Macbeth is a play about the eclipse of civility and manhood, the temporary triumph of evil; when it ends, virtue and justice are restored.” Shakespeare displays a remarkable perception of the human condition by dramatizing not only the way in which evil enters Macbeth’s world, but also the devastating effect it has on those who yield to temptation and sin. Shakespeare concludes the tragedy on a hopeful note; however, for as awesome and corruptive as the evil is that pervades Macbeth, it is only temporary. Ultimately, time and order are restored through the actions of the defenders of goodness. Finally it can be say that Macbeth is Shakespeare’ great work. William Shakespeare’s great tragedy “Macbeth”, which appeal universal. Shakespeare’s tragedy always great. Macbeth was a great hero but his high ambition makes him tragic character. Shakespeare shows that man’s high ambitions the main cause of failure.
Biography of William Shakespeare
William Shakespeare (26 April 1564 (baptised) – 23 April 1616) was an English poet and playwright, widely regarded as the greatest writer in the English language and the world’s pre-eminent dramatist. He is often called England’s national poet and the “Bard of Avon”. His extant works, including some collaborations, consist of about 38 plays, 154 sonnets, two long narrative poems, two epitaphs on a man named John Combe, one epitaph on Elias James, and several other poems. His plays have been translated into every major living language and are performed more often than those of any other playwright. Shakespeare was born and brought up in Stratford-upon-Avon. At the age of 18, he married Anne Hathaway, with whom he had three children: Susanna, and twins Hamnet and Judith. Between 1585 and 1592, he began a successful career in London as an actor, writer, and part owner of a playing company called the Lord Chamberlain’s Men, later known as the King’s Men. He appears to have retired to Stratford around 1613 at age 49, where he died three years later. Few records of Shakespeare’s private life survive, and there has been considerable speculation about such matters as his physical appearance, sexuality, religious beliefs, and whether the works attributed to him were written by others.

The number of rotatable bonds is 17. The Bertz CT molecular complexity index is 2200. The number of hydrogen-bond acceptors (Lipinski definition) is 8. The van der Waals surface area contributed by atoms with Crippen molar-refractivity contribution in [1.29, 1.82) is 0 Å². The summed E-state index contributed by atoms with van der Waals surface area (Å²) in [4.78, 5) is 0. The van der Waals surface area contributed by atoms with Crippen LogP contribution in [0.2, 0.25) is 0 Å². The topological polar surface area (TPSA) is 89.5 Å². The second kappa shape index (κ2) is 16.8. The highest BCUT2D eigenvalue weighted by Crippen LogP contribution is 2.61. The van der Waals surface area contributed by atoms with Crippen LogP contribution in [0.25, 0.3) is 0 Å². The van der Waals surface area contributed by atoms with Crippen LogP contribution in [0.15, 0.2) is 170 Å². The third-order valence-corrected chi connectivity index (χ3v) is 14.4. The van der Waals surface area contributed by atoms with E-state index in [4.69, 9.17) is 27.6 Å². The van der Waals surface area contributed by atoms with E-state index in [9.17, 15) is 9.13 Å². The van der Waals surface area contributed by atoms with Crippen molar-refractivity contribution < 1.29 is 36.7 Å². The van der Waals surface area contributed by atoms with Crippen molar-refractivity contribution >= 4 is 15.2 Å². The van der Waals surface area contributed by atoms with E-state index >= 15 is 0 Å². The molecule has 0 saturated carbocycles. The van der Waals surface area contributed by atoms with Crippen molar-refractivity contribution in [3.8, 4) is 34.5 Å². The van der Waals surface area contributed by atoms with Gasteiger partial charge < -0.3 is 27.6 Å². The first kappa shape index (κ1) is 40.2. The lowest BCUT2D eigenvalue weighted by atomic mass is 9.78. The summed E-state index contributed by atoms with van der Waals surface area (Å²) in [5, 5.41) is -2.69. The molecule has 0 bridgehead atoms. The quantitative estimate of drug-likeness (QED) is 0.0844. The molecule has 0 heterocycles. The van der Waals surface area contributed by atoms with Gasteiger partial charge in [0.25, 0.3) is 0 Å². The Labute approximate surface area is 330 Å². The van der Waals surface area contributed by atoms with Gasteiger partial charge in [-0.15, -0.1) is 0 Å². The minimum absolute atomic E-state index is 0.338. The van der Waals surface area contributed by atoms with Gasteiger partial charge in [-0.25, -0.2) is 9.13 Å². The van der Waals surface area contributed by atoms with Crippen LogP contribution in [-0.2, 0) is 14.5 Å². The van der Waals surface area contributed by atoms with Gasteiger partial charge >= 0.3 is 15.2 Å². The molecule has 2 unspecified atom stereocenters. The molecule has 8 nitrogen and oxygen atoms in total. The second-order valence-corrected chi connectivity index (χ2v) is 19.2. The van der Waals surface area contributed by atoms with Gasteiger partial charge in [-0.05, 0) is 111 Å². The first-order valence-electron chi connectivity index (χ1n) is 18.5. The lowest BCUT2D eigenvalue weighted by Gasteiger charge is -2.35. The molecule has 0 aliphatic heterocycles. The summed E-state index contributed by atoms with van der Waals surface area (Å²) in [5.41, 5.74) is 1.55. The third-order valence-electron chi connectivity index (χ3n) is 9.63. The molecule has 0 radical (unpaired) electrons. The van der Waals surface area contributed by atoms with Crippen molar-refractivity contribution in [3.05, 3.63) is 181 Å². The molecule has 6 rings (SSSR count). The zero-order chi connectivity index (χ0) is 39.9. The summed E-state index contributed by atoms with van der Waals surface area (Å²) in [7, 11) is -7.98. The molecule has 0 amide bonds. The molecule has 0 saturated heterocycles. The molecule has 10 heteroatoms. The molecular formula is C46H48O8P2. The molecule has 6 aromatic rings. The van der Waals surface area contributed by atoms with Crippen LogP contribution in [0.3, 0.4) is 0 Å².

Shakespeare produced most of his known work between 1589 and 1613. His early plays were mainly comedies and histories, genres he raised to the peak of sophistication and artistry by the end of the 16th century. He then wrote mainly tragedies until about 1608, including Hamlet, King Lear, Othello, and Macbeth, considered some of the finest works in the English language. In his last phase, he wrote tragicomedies, also known as romances, and collaborated with other playwrights. Many of his plays were published in editions of varying quality and accuracy during his lifetime. In 1623, John Heminges and Henry Condell, two friends and fellow actors of Shakespeare, published the First Folio, a collected edition of his dramatic works that included all but two of the plays now recognised as Shakespeare’s. It was prefaced with a poem by Ben Jonson, in which Shakespeare is hailed, presciently, as “not of an age, but for all time.” Shakespeare was a respected poet and playwright in his own day, but his reputation did not rise to its present heights until the 19th century. The Romantics, in particular, acclaimed Shakespeare’s genius, and the Victorians worshipped Shakespeare with a reverence that George Bernard Shaw called “bardolatry”. In the 20th century, his work was repeatedly adopted and rediscovered by new movements in scholarship and performance. His plays remain highly popular today and are constantly studied, performed, and reinterpreted in diverse cultural and political contexts throughout the world.